Poland’s blooming relationship with South Korea

According to South Korea’s president, Poland is a gateway for Korean companies to enter Europe and a strategic logistics hub. ‘It is our most important cooperation partner in Central and Eastern Europe.’ 

Poland’s relationship with South Korea is blossoming. Ahead of a visit to Warsaw last week by the South Korean president, Yoon Suk Yeol, national airline LOT announced plans to start a weekly, direct flight from Wrocław to Seoul in November, complementing its four direct flights per week to the Korean capital from Warsaw. 

Launch of the route is not as random or surprising as it first appears. Wrocław is home to Korean-owned LG Energy Solution Wrocław, Europe’s largest producer of lithium-ion batteries for electric vehicles, employing almost 10,000 people. It is one of many strategic South Korean investments in Poland, which also includes a Hyundai polypropylene plant in Szczecin, where production began in June. 

Poland’s privately-owned energy firm ZE PAK, which currently produces energy at four plants mainly from coal, and state-owned energy giant PGE, last year joined forces with Korea Hydro and Nuclear Power (KHNP) to assess the viability of building four 1,400-megawatt nuclear reactors in Pątnów, using South Korean technology 

Seoul’s Incheon Airport – where those flights from Wrocław will land – is an advisor to Poland’s Solidarity Hub, or CPK, an integrated air, rail and road transport hub the Warsaw government wants to build in the centre of the country. In addition to being the largest airport in Central and Eastern Europe, CPK is also intended to deliver roughly 2,000 kilometres of new, largely high-speed railway lines linking Warsaw to Poland’s regions and beyond. 

Poland’s largest foreign investor 

According to Polish President Andrzej Duda, there are in all approximately 550 companies with Korean capital registered in the country, half of which are located in Lower Silesia. In 2021, South Korea was by far the largest foreign investor in Poland, pumping in 1.9 billion US dollars, well ahead of the United States (364 million US dollars) and Germany (155 million US dollars). 

Speaking at the opening of a South Korea-Poland Business Forum on July 14, Duda said that he “attaches great importance to cooperation with the Republic of Korea.”  

Seoul appears to be just as keen on a relationship that is proving to be increasingly lucrative.  

“Poland is a gateway for Korean companies to enter Europe and a strategic logistics hub,” said Yoon. “It is Korea’s most important cooperation partner in Central and Eastern Europe.”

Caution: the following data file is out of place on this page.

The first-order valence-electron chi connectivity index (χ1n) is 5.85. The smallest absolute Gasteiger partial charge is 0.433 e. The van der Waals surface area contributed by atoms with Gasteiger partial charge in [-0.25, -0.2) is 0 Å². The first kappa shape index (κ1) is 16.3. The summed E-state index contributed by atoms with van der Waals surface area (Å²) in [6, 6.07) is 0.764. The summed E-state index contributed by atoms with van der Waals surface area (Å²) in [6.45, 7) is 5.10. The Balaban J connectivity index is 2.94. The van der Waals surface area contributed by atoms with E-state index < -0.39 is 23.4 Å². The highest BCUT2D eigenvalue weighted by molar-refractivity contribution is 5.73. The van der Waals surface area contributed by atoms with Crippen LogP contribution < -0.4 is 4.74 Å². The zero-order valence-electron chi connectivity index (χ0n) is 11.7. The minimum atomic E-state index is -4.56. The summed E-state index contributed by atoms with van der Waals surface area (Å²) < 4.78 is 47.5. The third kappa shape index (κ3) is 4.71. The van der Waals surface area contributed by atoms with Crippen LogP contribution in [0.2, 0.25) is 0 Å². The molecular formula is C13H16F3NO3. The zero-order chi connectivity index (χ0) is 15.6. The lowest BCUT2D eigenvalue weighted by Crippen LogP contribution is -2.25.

“Strengthening cooperation between [our] two countries will not only have economic benefits, but also strengthen defence capabilities and contribute to economic security and the stabilisation of supply chains in both countries,” he added. 

Last year, the two countries signed an arms deal worth 13.7 billion US dollars – South Korea’s largest ever arms deal – which includes the supply of Chunmoo rocket launchers, K2 tanks, K9 self-propelled howitzers, and FA-50 fighter aircraft. In Warsaw last week the presidents of the two countries agreed to increase the value of the deal, with Duda expressing an interest in Poland becoming a site for the manufacture of Korean arms. 

The two countries also reportedly signed 33 memorandums of understanding in areas including further nuclear power plant cooperation, high-tech industries and the postwar reconstruction of Ukraine. 

South Korea also views Poland as a gateway to Ukraine, with President Yool saying last week, “Poland is Ukraine’s closest neighbour and will play an important role in postwar recovery projects.”

“Korea has a lot of experience in participating in postwar reconstruction projects,” he added.   

Learning from the Asian tigers 

Last week, a report from the Vienna Institute for International Economic Studies (wiiw) suggested that Poland and other countries in Central and Eastern Europe should learn from South Korea and other Asian tiger economies in how to move away from the “extended-workbench” model towards a new, innovation-based economic model. 

“Only then will these states be able to catch up with Western Europe in terms of productivity and living standards,” says Zuzana Zavarská, an economist at wiiw and co-author of the report. 

“Taiwan and South Korea have shown how effective a well-designed strategic industrial policy can be. Even though there are many differences with the EU members of Central and Eastern Europe the success stories of East Asia offer valuable inspiration.”

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